Islamist supporters of Egypt’s ousted President Mohammad Mursi called for mass rallies on Friday, raising fears of renewed violence as the government threatened to use force to break up their sit-ins in Cairo.
The call came as U.S. Secretary of State John Kerry lent support to the military-led overthrow of Mursi, saying the move had been requested by millions.
Kerry’s comments are the closest Washington has come to publicly embracing the July 3 coup that toppled Mursi.
“The military was asked to intervene by millions and millions of people, all of whom were afraid of a descendance into chaos, into violence,” Kerry told Pakistan’s Geo television:
“And the military did not take over, to the best of our judgment -- so far. To run the country, there’s a civilian government. In effect, they were restoring democracy,” he added.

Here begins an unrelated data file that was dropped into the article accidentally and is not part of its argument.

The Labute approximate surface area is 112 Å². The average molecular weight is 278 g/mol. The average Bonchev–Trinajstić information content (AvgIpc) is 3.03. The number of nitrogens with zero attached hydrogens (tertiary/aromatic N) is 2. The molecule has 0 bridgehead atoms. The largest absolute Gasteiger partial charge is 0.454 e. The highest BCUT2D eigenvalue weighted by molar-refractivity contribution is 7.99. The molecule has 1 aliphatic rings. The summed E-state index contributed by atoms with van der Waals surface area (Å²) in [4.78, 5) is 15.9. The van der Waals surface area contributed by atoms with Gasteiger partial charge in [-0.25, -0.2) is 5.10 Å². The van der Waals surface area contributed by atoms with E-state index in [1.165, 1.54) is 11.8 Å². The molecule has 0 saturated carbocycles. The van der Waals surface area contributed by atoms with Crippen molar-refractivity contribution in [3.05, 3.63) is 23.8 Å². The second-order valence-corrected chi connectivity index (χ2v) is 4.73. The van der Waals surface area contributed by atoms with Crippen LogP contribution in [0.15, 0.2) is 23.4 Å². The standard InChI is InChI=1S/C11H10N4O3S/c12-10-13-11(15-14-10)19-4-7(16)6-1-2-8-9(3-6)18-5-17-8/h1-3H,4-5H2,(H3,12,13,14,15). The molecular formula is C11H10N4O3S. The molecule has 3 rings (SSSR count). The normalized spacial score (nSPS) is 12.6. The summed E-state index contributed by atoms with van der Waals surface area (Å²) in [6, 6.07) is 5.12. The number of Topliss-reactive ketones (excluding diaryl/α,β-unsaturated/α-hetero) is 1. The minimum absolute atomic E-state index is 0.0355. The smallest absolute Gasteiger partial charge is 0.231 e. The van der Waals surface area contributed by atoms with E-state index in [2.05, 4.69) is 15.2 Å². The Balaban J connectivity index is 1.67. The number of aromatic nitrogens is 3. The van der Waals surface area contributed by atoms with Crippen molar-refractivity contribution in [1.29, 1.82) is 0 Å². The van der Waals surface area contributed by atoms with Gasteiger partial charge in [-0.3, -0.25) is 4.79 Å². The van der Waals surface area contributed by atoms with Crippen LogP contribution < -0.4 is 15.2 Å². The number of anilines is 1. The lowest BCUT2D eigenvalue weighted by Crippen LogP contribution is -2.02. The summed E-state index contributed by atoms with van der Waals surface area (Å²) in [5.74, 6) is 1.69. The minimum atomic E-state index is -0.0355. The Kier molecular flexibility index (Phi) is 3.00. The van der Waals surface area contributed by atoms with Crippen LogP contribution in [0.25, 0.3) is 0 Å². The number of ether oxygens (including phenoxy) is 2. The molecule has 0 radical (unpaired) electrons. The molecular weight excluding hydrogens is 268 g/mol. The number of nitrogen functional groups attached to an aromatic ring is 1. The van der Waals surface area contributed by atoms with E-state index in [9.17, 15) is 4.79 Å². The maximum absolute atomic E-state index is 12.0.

Allaa Mostafa, a spokeswoman for the pro-Mursi Anti Coup Alliance, told AFP that demonstrators would “continue our sit-ins and our peaceful protests” against what she termed a “coup d’etat.”
The government had warned Mursi’s supporters on Thursday to abandon their Cairo protest camps, promising them a safe exit if they gave up without a fight.
The call by Interior Ministry spokesman Hany AbdelLatif followed the government’s declaration on Wednesday it was ready to take action to end two weeks of sit-in protests by thousands of Mursi supporters at two sites, according to Reuters.
European Union envoy Bernardino Leon, who has been trying to defuse political tensions on a trip to Cairo, said the EU would not easily accept the use of violence to break up the protest camp and that such action would have to be explained to the international community, Al-Hayat television station reported.
It quoted him as saying efforts should be made to reach apolitical solution by reaching out to moderates on both sides.
Following the ouster of Mursi on July 3, several leaders of the Muslim Brotherhood its allied Islamist groups were arrested and charged with inciting violence.
Mursi’s supporters urge mass rallies amid fears of violence